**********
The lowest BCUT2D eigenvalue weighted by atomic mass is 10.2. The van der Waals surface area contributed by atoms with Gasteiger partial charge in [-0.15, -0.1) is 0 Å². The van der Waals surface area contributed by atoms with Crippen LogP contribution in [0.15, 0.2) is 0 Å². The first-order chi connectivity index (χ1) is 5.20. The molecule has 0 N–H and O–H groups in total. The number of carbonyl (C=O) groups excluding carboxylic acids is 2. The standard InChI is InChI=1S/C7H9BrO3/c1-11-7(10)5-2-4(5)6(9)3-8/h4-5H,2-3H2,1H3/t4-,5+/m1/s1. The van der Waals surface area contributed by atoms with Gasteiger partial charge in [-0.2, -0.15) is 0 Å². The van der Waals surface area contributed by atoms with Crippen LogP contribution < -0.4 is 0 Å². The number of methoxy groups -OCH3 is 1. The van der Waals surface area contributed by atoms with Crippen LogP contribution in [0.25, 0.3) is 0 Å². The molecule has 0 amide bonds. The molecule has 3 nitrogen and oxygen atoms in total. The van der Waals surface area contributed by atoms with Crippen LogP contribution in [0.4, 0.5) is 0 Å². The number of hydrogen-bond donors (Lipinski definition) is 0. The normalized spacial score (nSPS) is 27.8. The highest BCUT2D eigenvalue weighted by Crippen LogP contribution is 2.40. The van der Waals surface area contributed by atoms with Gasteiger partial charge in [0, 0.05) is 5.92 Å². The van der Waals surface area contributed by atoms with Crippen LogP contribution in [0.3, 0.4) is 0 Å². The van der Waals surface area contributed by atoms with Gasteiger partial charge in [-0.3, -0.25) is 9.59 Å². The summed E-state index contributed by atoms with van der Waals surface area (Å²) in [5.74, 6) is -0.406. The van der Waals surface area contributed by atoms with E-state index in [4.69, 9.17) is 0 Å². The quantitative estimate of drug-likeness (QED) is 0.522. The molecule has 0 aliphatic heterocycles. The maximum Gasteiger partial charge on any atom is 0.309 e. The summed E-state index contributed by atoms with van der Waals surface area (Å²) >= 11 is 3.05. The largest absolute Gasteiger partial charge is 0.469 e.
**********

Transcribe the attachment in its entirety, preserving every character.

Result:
The lowest BCUT2D eigenvalue weighted by atomic mass is 10.2. The van der Waals surface area contributed by atoms with Gasteiger partial charge in [-0.15, -0.1) is 0 Å². The van der Waals surface area contributed by atoms with Crippen LogP contribution in [0.15, 0.2) is 0 Å². The first-order chi connectivity index (χ1) is 5.20. The molecule has 0 N–H and O–H groups in total. The number of carbonyl (C=O) groups excluding carboxylic acids is 2. The standard InChI is InChI=1S/C7H9BrO3/c1-11-7(10)5-2-4(5)6(9)3-8/h4-5H,2-3H2,1H3/t4-,5+/m1/s1. The van der Waals surface area contributed by atoms with Gasteiger partial charge in [-0.2, -0.15) is 0 Å². The van der Waals surface area contributed by atoms with Crippen LogP contribution < -0.4 is 0 Å². The number of methoxy groups -OCH3 is 1. The van der Waals surface area contributed by atoms with Crippen LogP contribution in [0.25, 0.3) is 0 Å². The molecule has 0 amide bonds. The molecule has 3 nitrogen and oxygen atoms in total. The van der Waals surface area contributed by atoms with Crippen LogP contribution in [0.4, 0.5) is 0 Å². The number of hydrogen-bond donors (Lipinski definition) is 0. The normalized spacial score (nSPS) is 27.8. The highest BCUT2D eigenvalue weighted by Crippen LogP contribution is 2.40. The van der Waals surface area contributed by atoms with Gasteiger partial charge in [0, 0.05) is 5.92 Å². The van der Waals surface area contributed by atoms with Crippen LogP contribution in [0.3, 0.4) is 0 Å². The van der Waals surface area contributed by atoms with Gasteiger partial charge in [-0.3, -0.25) is 9.59 Å². The summed E-state index contributed by atoms with van der Waals surface area (Å²) in [5.74, 6) is -0.406. The van der Waals surface area contributed by atoms with E-state index in [4.69, 9.17) is 0 Å². The quantitative estimate of drug-likeness (QED) is 0.522. The molecule has 0 aliphatic heterocycles. The maximum Gasteiger partial charge on any atom is 0.309 e. The summed E-state index contributed by atoms with van der Waals surface area (Å²) >= 11 is 3.05. The largest absolute Gasteiger partial charge is 0.469 e.